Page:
The basic ingredients are bamboo sticks, paste (generally made of charcoal dust and joss/jiggit/gum/tabu powder - an adhesive made from the bark of litsea glutinosa and other trees),[3] and the perfume ingredients - which would be a masala (mixed) powder of ground ingredients. The bamboo stick is rolled into the masala, or is sometimes rolled into a perfume liquid consisting of synthetic ingredients. Stick machines are sometimes used, which coat the sticks with paste and perfume, though the bulk of production is done by hand-rolling at home. There are about 5,000 incense companies in India which take raw un-perfumed sticks hand-rolled by approximately 200,000 women working part-time at home, apply their own brand of perfume, and package the sticks for sale.[4] An experienced home-worker can produce 4,000 raw sticks a day.[5] There are about 25 main companies, who together account for up to 30% of the market, and around 500 of the companies, including a significant number of the main companies, are based in Bangalore.[6]


Halmaddi or mattipal is an ingredient which forms the basis of the 'sticky' quality in some hand-rolled incense sticks. It is an earth coloured liquid resin drawn from the Ailanthus triphysa tree; molasses-like when it is fresh and hardens to a brittle resin with a distinctive balsamic smell when it ages. Some incense makers mix it with honey in order to keep it pliable.[7]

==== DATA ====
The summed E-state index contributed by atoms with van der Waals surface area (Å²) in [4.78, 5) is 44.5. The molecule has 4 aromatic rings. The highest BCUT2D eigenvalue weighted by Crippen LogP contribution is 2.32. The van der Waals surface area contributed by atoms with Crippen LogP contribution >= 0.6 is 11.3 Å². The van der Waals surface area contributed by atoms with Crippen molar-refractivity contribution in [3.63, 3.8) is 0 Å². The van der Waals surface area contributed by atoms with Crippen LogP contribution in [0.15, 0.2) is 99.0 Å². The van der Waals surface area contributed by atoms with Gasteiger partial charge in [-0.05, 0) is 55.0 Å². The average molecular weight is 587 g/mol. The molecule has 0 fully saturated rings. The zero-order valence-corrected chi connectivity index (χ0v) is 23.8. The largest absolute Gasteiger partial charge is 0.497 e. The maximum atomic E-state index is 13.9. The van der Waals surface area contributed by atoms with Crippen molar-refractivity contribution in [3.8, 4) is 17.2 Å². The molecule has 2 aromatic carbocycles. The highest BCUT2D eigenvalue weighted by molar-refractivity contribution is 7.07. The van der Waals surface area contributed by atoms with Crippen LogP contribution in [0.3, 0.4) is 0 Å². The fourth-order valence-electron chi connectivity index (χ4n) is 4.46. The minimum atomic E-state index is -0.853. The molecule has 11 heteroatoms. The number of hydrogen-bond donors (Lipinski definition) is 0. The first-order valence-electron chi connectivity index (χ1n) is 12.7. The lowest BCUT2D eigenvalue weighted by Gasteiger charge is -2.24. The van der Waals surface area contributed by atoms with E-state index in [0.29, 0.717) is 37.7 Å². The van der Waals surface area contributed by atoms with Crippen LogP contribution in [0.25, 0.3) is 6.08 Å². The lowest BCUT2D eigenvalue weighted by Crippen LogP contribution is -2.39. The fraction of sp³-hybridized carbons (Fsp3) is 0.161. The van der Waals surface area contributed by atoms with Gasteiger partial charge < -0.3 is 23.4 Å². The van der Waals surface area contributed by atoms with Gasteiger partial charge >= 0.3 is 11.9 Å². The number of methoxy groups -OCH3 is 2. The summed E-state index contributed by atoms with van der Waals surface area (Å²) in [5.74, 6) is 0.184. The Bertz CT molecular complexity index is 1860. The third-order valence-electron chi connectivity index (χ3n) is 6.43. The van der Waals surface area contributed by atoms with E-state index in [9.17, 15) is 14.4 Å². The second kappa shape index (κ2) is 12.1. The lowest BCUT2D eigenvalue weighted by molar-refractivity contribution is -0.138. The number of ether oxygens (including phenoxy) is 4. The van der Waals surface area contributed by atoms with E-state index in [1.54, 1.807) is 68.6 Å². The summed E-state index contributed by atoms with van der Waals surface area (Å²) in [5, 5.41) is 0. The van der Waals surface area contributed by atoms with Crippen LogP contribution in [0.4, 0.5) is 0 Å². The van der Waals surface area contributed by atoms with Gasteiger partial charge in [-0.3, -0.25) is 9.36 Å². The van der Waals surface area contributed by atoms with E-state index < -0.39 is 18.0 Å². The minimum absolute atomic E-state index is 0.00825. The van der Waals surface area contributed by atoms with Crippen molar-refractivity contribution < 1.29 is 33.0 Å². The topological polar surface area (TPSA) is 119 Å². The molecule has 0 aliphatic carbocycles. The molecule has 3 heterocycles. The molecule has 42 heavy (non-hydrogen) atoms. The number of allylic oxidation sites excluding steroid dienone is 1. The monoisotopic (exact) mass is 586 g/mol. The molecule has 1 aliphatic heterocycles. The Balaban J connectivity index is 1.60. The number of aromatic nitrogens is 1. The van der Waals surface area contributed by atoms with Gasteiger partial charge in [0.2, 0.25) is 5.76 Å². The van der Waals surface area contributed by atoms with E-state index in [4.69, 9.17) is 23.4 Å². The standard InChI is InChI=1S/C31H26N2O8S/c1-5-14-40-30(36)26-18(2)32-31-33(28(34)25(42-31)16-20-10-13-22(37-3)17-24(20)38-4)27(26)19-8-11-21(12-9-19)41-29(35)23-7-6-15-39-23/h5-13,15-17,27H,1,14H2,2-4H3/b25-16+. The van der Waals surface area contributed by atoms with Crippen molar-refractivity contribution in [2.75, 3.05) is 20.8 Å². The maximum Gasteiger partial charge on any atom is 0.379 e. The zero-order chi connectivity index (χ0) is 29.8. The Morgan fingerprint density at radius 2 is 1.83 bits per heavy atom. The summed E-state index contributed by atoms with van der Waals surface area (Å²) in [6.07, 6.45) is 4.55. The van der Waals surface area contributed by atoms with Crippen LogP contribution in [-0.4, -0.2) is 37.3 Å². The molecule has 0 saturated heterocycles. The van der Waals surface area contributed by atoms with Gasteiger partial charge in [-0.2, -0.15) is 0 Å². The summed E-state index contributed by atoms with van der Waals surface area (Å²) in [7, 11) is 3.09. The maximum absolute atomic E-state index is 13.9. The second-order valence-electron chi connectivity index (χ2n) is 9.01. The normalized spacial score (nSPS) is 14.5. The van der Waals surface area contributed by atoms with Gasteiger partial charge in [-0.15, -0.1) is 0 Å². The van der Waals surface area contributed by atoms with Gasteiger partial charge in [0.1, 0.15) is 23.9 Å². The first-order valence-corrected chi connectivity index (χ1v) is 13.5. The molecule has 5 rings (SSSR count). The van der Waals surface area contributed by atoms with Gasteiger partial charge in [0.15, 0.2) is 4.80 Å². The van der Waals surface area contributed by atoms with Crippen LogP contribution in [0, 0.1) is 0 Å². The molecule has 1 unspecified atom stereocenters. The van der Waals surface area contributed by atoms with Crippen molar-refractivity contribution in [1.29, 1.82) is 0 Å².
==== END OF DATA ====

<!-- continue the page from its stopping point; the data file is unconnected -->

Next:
Ayurvedic principles

In accordance with Ayurvedic principles, the ingredients that go into incense-making may be categorized into five classes: ether (fruits), for example star anise; water (stems and branches), for example sandalwood, aloeswood, cedar wood, cassia, frankincense, myrrh, and borneol; earth (roots), for example turmeric, vetiver, ginger, costus root, valerian, Indian spikenard; fire (flowers), for example clove; and air (leaves), for example patchouli.[1]


Masala is a spice mixture. Masala incenses are made by blending several solid scented ingredients into a paste and then rolling that paste onto a bamboo core stick. These incenses usually contain little or no liquid scents (which can evaporate or diminish over time).


Dhoops are another masala sub-group. They are an extruded incense, lacking a core bamboo stick. Many dhoops have very concentrated scents and put out a lot of smoke when burned. The most well-known dhoop is probably Chandan Dhoop. It contains a high percentage of sandalwood.